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  • Possibly. The name is Scott Muldrow.

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  • She straightened, remembering he had possibly been to see her father.

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  • Xander didn't like the idea of letting someone who was able to evade him – and possibly connected to Jonny – just leave.

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  • Possibly. I suppose that didn't help things at all.

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  • He couldn't possibly know what she sought.

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  • The height of the male at the shoulder when full grown is usually from 8 to lc, ft., occasionally as much as II, and possibly even more.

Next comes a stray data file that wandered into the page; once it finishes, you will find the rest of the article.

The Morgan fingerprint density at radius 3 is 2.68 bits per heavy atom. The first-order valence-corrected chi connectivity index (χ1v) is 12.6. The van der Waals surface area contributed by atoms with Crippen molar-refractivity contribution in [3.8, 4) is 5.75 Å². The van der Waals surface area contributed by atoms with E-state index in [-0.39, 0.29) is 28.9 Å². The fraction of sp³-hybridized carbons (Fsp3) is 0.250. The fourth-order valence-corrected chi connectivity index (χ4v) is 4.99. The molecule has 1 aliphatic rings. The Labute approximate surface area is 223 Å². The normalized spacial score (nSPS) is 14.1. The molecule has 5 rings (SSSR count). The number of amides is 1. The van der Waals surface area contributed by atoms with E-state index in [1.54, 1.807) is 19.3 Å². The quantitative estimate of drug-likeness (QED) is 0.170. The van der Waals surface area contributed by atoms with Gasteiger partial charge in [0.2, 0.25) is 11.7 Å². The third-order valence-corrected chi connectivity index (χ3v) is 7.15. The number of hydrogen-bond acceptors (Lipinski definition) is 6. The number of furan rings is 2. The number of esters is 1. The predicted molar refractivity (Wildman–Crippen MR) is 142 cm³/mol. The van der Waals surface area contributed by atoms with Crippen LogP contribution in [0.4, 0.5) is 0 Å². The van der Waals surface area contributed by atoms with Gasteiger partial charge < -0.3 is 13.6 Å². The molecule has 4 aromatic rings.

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  • This resignation was possibly due to his dislike of Henry's foreign policy.

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  • The food of this species seems to consist of the seeds and buds of many sorts of trees, though the staple may very possibly be those of some kind of pine.

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  • It is possibly for the purpose of feeding on parasitic mites that book-scorpions lodge themselves beneath the wing-cases of large tropical beetles; and the same explanation, in default of a better, may be extended to their well-known and oft-recorded habit of seizing hold of the legs of horse-flies or other two-winged insects.